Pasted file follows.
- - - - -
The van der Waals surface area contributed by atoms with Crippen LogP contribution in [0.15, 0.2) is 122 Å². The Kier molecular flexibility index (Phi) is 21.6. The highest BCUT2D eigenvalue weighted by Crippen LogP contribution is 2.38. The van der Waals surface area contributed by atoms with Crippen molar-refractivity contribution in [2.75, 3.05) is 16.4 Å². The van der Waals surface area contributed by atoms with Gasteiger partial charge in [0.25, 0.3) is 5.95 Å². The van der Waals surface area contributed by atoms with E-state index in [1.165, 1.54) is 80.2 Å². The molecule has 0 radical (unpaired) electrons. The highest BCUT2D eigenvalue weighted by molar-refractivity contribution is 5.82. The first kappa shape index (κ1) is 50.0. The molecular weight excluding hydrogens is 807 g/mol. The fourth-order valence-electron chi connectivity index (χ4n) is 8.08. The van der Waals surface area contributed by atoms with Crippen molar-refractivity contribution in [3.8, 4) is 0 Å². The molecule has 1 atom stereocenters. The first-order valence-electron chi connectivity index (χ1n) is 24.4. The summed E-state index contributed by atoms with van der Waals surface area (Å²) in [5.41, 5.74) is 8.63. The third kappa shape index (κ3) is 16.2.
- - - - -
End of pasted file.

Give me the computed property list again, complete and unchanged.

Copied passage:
The van der Waals surface area contributed by atoms with Crippen LogP contribution in [0.15, 0.2) is 122 Å². The Kier molecular flexibility index (Phi) is 21.6. The highest BCUT2D eigenvalue weighted by Crippen LogP contribution is 2.38. The van der Waals surface area contributed by atoms with Crippen molar-refractivity contribution in [2.75, 3.05) is 16.4 Å². The van der Waals surface area contributed by atoms with Gasteiger partial charge in [0.25, 0.3) is 5.95 Å². The van der Waals surface area contributed by atoms with E-state index in [1.165, 1.54) is 80.2 Å². The molecule has 0 radical (unpaired) electrons. The highest BCUT2D eigenvalue weighted by molar-refractivity contribution is 5.82. The first kappa shape index (κ1) is 50.0. The molecular weight excluding hydrogens is 807 g/mol. The fourth-order valence-electron chi connectivity index (χ4n) is 8.08. The van der Waals surface area contributed by atoms with Crippen molar-refractivity contribution in [3.8, 4) is 0 Å². The molecule has 1 atom stereocenters. The first-order valence-electron chi connectivity index (χ1n) is 24.4. The summed E-state index contributed by atoms with van der Waals surface area (Å²) in [5.41, 5.74) is 8.63. The third kappa shape index (κ3) is 16.2.